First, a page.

GMG - Las Vegas Weekly

2018-01-11 - Las Vegas Weekly

Las Vegas Weekly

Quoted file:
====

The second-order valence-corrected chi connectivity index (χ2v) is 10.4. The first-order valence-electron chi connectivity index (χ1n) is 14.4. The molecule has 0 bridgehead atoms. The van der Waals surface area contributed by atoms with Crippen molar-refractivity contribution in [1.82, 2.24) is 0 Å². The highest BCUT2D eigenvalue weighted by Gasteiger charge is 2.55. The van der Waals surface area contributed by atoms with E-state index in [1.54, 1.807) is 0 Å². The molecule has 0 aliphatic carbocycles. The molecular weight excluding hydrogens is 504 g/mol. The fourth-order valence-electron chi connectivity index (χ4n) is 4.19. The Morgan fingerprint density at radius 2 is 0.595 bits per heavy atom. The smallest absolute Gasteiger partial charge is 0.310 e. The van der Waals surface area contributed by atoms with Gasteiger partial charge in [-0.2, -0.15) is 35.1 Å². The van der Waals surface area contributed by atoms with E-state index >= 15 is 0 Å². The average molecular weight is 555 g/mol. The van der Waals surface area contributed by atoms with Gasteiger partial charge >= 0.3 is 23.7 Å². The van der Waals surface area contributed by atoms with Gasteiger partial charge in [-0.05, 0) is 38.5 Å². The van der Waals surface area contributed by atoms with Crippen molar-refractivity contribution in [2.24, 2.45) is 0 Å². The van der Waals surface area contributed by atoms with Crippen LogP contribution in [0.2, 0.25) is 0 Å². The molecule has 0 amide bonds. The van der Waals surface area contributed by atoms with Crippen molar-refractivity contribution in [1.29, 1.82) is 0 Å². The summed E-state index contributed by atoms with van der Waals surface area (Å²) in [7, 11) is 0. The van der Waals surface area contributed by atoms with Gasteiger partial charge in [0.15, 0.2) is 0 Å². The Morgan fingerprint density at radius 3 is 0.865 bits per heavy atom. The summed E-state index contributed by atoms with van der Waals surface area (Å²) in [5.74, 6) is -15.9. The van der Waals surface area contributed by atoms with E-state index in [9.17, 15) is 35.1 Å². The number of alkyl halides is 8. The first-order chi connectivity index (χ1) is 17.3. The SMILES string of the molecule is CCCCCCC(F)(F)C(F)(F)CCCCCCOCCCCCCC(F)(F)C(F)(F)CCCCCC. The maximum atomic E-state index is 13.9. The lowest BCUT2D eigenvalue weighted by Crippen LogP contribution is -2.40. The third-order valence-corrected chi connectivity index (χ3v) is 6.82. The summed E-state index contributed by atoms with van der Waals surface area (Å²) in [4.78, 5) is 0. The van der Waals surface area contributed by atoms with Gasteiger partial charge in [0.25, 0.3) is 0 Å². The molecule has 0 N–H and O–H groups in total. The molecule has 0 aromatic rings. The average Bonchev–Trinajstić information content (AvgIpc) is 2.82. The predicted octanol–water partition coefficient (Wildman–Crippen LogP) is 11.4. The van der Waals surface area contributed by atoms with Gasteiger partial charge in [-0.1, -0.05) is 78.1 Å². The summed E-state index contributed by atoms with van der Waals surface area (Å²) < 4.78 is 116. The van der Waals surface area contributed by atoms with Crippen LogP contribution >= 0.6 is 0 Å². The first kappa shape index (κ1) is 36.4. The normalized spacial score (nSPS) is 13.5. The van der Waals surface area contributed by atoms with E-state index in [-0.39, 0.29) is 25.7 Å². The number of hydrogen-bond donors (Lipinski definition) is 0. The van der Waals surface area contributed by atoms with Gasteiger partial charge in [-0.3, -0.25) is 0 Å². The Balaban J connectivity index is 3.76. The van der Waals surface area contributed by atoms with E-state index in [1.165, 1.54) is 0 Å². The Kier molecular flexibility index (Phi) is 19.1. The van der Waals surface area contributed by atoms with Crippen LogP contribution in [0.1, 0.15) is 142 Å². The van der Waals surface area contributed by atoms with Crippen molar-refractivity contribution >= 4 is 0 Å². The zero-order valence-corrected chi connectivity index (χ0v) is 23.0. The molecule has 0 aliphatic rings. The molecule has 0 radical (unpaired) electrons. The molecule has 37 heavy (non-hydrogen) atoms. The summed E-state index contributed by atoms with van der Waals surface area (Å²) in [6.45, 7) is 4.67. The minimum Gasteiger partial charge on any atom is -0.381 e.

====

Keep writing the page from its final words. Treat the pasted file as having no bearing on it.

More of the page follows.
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I magine one local venue with the bragging rights to having staged concerts by Led Zep- pelin, the Grateful Dead and Bob Marley and the Wailers. In its glory days—roughly 1968 to 1974—the Ice Palace at the Commercial Center featured not only those aforementioned giants, but Sly and the Family Stone, The Doors, Electric Light Orchestra, Creedence Clearwater Revival and more. Those names adorn tribute artwork at the welcome area of the same venue, now called the Sahara Event Center and exclusively hosting roller hockey leagues and professional wrestling matches. But it's gearing up to present much more than that—including all-ages, 2,800-capacity con- certs on the rink—if managing partner and indie party promoter Ozzie Sanchez has anything to say about it. "Our dream is to put some big bands out there," he says. "We've had promoters o er some pretty big names, but we couldn't do that because we weren't ready." They almost are. Sanchez and fellow manag- ing partners Joseph O'Dell (with whom Sanchez shares two event production companies) and Dan Corsatea (a hockey enthusiast and 12-year lessee of SEC) have spent more than a year upgrading the place, which now includes a brand new supper club/entertainment space upstairs named Electric Avenue. A grand opening is slated for next month. But this isn't all for concerts, which Sanchez and crew won't start booking until all the post- renovation tweaks are made. They're just as eager to host lucrative corporate events during conven- tions, comedy and karaoke nights at the down- stairs lounge, the Vegas Knights Click—a Golden Knights fan club which recently held a game- viewing party at SEC—the usual sporting events and the sort of recurring, themed parties Sanchez has regularly thrown Downtown. But Sanchez is particularly anxious to capitalize on the venue's legacy to lure people back. "All the buildings are going down, and this is one of the only ones left that had to do with music." You hail a self-driving Lyft the exact same way you hail a normal one: Push a button and a car picks you up. In this case, it's a BMW "driven" by Aptiv's proprietary software and 365-degree sensors (a combo of lasers, cam- eras, radars, GPS, wireless coms and more). A female voice announces lane changes, while a video screen shows the car moving through its environment in real time: Cars and pedes- trians appear as blue ghosts. (There's also a human in the driver's seat, just in case.) Despite Tuesday's rain, CES' Lyft-Aptiv demo rides were so popular, people were waiting outside for nearly an hour to try one. Was it worth the wait? Kind of. The tech is already so smooth, the ride didn't feel di er- ent than any other. I had to keep peeking at the front seat to remind myself that, yes, the human's hands weren't touching the wheel. –C. Moon Reed ONE GIANT STEP FOR COMMUTER KIND? the intersection W H E R E I D E A S Operators aim to return big-room concerts to a legendary Vegas space B Y M I K E P R E VAT T the intersection W H E R E I D E A S ICE PALACE 2.0? 0 1 . 1 1 . 1 8 L A S V E G A S W E E K LY

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